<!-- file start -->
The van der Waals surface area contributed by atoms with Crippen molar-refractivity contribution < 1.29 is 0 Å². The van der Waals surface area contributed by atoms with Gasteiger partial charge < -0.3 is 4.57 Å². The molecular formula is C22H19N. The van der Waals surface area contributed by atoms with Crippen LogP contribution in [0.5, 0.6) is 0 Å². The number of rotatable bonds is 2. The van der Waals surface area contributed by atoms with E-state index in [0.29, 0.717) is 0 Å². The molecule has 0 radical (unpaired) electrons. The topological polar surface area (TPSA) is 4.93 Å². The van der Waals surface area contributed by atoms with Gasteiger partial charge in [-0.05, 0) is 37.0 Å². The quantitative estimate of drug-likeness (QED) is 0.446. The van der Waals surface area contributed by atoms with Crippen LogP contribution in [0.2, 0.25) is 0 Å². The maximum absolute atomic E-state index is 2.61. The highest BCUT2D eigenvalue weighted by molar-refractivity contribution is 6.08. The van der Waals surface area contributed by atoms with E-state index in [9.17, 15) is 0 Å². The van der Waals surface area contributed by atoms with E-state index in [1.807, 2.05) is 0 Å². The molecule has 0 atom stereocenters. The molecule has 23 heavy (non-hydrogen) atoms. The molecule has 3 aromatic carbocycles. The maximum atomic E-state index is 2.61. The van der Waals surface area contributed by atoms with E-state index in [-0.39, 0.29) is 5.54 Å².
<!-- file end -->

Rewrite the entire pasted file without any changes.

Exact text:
The van der Waals surface area contributed by atoms with Crippen molar-refractivity contribution < 1.29 is 0 Å². The van der Waals surface area contributed by atoms with Gasteiger partial charge < -0.3 is 4.57 Å². The molecular formula is C22H19N. The van der Waals surface area contributed by atoms with Crippen LogP contribution in [0.5, 0.6) is 0 Å². The number of rotatable bonds is 2. The van der Waals surface area contributed by atoms with E-state index in [0.29, 0.717) is 0 Å². The molecule has 0 radical (unpaired) electrons. The topological polar surface area (TPSA) is 4.93 Å². The van der Waals surface area contributed by atoms with Gasteiger partial charge in [-0.05, 0) is 37.0 Å². The quantitative estimate of drug-likeness (QED) is 0.446. The van der Waals surface area contributed by atoms with Crippen LogP contribution in [0.2, 0.25) is 0 Å². The maximum absolute atomic E-state index is 2.61. The highest BCUT2D eigenvalue weighted by molar-refractivity contribution is 6.08. The van der Waals surface area contributed by atoms with E-state index in [9.17, 15) is 0 Å². The van der Waals surface area contributed by atoms with E-state index in [1.807, 2.05) is 0 Å². The molecule has 0 atom stereocenters. The molecule has 23 heavy (non-hydrogen) atoms. The molecule has 3 aromatic carbocycles. The maximum atomic E-state index is 2.61. The van der Waals surface area contributed by atoms with E-state index in [-0.39, 0.29) is 5.54 Å².